Ancient philosophers believed that ethics were a means to perfecting human existence. The code that existed for the theorists of the ancients reflects the time that they lived. There is a comforting simplicity that was drawn in ancient ethics and in ideal world these ethics make sense, to me. For instance, Socrates compares human values to the tools of a carpenter, a carpenter must not only possess such tools, but he must know how to use his tools, in order to be successful (Euthyd. 280b-d) I love the idea of values being tools. Tools exist to build, our values also help us to build the existences we wish for ourselves and those around us. This fundamental idea is simple but profound and powerful when analyzing values.
Aristotle had some interesting views on what makes a person virtuous. Although criticized for being self-serving, I tend to agree with Aristotle’s outlook. He says, that the ultimate and complete end in a human’s life is happiness and all other activity is a means to achieve happiness. Happiness is not chosen for the sake of anything else (1097a 25-1097b5). Aristotle’s view on happiness is certainly true, happiness is an isolated emotion that most people spend their lives trying to achieve. My issue with this statement is, if we spend our lives trying to achieve an end which is happiness, we are unable to enjoy the many happy moments that exist along the way.
Aristippus delves deeper into the idea of happiness not being an end goal, but rather immediate particular pleasures (DL II 90). There is truth in both philosophers’ outlooks on happiness. It makes sense, to me, that a life full of small particular pleasures, is a happy life well lived. A happy life, well lived, will certainly lead to a happy fulfilled end. Aristippus also teaches that bodily pleasures are much better than mental pleasures. This statement is difficult for me to buy into. I believe that pleasures are in the eye of the beholder and a feeling cannot be a fact for all.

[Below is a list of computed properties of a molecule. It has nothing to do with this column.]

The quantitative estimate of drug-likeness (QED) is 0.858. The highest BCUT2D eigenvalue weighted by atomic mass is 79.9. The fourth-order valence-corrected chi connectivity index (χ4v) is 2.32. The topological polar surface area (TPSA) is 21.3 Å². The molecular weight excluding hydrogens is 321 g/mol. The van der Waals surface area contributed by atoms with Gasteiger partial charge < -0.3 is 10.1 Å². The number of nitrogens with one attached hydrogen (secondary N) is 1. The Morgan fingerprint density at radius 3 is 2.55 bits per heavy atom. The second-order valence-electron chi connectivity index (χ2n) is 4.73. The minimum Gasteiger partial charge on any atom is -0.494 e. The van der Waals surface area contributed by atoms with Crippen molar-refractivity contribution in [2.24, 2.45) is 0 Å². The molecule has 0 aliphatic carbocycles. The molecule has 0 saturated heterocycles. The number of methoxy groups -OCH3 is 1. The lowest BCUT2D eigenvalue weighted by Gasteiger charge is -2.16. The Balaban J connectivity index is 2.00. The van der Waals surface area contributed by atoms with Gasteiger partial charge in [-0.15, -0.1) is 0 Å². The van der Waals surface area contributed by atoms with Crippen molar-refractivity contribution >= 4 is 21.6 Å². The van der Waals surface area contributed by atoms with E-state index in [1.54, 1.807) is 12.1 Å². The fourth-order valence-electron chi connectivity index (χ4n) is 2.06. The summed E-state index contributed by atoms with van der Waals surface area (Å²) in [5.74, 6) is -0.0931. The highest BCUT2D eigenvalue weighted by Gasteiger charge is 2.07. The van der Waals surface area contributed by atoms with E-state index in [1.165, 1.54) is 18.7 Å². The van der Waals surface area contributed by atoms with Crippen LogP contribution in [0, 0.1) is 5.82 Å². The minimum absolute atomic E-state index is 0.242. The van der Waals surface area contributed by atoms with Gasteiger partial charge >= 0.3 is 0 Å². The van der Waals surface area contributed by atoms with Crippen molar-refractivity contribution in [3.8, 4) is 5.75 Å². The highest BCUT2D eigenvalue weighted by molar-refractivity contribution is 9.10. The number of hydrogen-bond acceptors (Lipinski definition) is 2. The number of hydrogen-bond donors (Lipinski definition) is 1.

I like the ideas of Plato and Aristotle because, for the most part, they leave room for interpretation and modification. The issue with other ancient theories, is the same problem that is present in modern ethical ideas. Ethics are a code which is necessary for a functional society, but a singular identical code is not. It is the extremists like Diogenese that smother individuality and place judgment on others who do not live the way they live. Diogenes goes as far as to say, love is for the idle and love of money is for the condemned (DL VI 50-51). What Diogenese, and others like him, fail to see, is that love and love for money do not cause evils in the world, it is the people who use these powerful emotions to fuel bad behavior. Removing temptations will not remove the problems, as the problems exist in the core and temptations will always be present in one form or another. I have no issue with living without temptation or luxury but I do feel it is a personal choices and whatever is decided should not be judged, if no harm is being done.
Ethical theories are a lot like most big ideas, they evolve as society changes. Ancient philosophers valued knowledge and courage, two necessities for being virtuous and progressive during that time. Ancient ethics existed in